I bought and started reading this on its publication day, and I’m only posting my review now! Oh the shame!
This Fall brought me more than glorious foliage, and crisp mornings. It also brought me the worst reading slump I have ever experienced. At least from what I can remember.
It started innocent enough. I was actually reading quite a lot, I just wasn’t writing reviews. That’s happened before. Nothing wrong with reading just for the sake of reading, but once my book binge finally came to an end, I had a backlog of reviews left to write and zero desire to read anymore. I just wasn’t feeling it AT ALL, and as much as it pained me to neglect my blog, and my TBR, I couldn’t do it.
I have crawled through a few books that would normally take me a day or two to read, one of which was The Whisper Man (I KNOW), and most recently I have started reading light, fluffy YA to get my mojo going again. The last week I have had more desire to read but I’m still feeling the cold, dark grasp of the “Slump” trying to reel me back in.
I’m not going to lie, I am more than a little frightened by this. Have I finally burnt out? I have been reading no less than three books a week for DECADES, save the first few months of my daughter’s life. Is it possible this is permanent?
I wonder, have any of you experienced a slump this bad? If so, how did you get out?
Meanwhile, I actually have a break in my schedule to write, and these words are flowing so there’s that. I guess it’s time to catch up on all of those reviews now huh?
Here we go…
The Testaments (Publication Date: September 10, 2019)
In this brilliant sequel to The Handmaid’s Tale, acclaimed author Margaret Atwood answers the questions that have tantalized readers for decades.
When the van door slammed on Offred’s future at the end of The Handmaid’s Tale, readers had no way of telling what lay ahead for her–freedom, prison or death.
With The Testaments, the wait is over.
Margaret Atwood’s sequel picks up the story more than fifteen years after Offred stepped into the unknown, with the explosive testaments of three female narrators from Gilead.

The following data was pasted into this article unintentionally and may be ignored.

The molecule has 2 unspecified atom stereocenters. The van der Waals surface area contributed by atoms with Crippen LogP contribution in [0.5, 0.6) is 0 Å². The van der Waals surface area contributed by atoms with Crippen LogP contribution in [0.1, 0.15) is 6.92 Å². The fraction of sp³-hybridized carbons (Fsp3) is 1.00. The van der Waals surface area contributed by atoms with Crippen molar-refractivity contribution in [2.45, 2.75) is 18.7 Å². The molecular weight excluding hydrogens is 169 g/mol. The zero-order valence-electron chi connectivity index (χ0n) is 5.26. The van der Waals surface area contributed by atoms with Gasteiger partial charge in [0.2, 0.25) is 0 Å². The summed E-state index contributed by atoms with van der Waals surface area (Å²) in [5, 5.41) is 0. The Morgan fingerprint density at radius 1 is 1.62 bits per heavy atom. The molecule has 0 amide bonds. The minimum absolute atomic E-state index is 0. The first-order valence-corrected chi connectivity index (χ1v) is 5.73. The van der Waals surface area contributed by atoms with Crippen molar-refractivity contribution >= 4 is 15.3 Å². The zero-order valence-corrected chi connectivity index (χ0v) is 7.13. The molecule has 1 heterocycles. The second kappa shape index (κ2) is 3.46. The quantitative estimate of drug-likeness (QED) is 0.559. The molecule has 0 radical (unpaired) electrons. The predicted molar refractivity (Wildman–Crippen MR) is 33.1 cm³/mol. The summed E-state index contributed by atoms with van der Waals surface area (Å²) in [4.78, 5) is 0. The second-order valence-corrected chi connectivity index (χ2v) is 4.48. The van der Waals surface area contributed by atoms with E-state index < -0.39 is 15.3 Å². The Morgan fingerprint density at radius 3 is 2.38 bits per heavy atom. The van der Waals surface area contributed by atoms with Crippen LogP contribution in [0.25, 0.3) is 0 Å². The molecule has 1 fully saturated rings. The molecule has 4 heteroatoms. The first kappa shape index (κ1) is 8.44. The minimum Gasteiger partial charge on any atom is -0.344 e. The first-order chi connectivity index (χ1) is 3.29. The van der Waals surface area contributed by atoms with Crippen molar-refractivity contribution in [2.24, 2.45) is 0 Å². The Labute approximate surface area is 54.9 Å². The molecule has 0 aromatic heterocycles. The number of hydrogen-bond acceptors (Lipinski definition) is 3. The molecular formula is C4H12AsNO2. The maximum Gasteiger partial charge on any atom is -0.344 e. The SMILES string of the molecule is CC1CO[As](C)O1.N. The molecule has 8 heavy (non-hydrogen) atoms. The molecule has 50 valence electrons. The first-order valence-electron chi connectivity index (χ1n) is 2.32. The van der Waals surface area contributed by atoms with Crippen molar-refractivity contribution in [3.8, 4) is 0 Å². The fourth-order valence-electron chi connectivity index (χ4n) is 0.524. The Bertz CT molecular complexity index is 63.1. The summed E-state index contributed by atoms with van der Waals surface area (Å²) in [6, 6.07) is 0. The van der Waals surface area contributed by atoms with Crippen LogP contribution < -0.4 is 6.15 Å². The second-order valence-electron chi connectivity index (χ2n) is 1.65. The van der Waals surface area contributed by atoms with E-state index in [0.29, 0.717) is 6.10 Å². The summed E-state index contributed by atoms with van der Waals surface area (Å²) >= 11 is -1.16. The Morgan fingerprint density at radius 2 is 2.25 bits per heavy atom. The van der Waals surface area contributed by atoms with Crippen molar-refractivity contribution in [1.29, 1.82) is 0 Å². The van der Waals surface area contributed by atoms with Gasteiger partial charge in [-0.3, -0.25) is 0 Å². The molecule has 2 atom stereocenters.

“Dear Readers: Everything you’ve ever asked me about Gilead and its inner workings is the inspiration for this book. Well, almost everything! The other inspiration is the world we’ve been living in.” –Margaret Atwood
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I feel like I have been waiting my whole life for this book without even realizing it!
The Handmaid’s Tale is nearly as old as I am, and even though I didn’t read it for the first time until years after it’s first release, I loved it! It scared me and thrilled me in equal parts, due to it’s incredible originality. It is one of the first Dystopian novels I can recall reading before even knowing what the genre was, and I have read it many times over the years, never tiring of the story. There was even a short running opera years ago, yes an opera, and it was in English but I was there wide-eyed and shocked. Just as I was when I first read the book.
Which brings us to The Testaments. Was ever a sequel more anticipated than this? I don’t know, but for me, I was counting the days until I could go back to Gilead.
The first thing readers need to know, is that while the popular TV series may have nudged Atwood into writing it, this book is in no way related to the show. It also takes place many years in the future, and does not pick up where Offred left us.
No, like the title states, these are the testaments of three different characters, one you will remember well, and it essentially brings readers to a modern Gilead. One that’s even more terrifying today in its relevance. In fact, one could almost call this book non-fiction in terms of its themes.
Not surprising, everything about this book is carefully, and masterfully crafted. From the wonderful writing we expect from Atwood, to the fully fleshed out characters in the story.
Reading so many unexpected admissions from Aunt Lydia was shocking, and gave readers the perspective of Giliad and its atrocities from the other side of the Eye, which was fascinating. It’s truly difficult to give an in-depth review without spoilers, but I will say, that I didn’t think the author could shock me more than she had when I read the first book, but she did.
Was The Testaments worth the thirty some odd years wait? Well, I didn’t wait quite that long but I can honestly say, that the author delivered a perfectly satisfying conclusion to one of the most controversial, shocking, and insightful commentaries of my lifetime.
I thoroughly enjoyed it and I implore you to read both of these books if you haven’t already. If the original had the power to form the reader I am today, imagine how good it must be.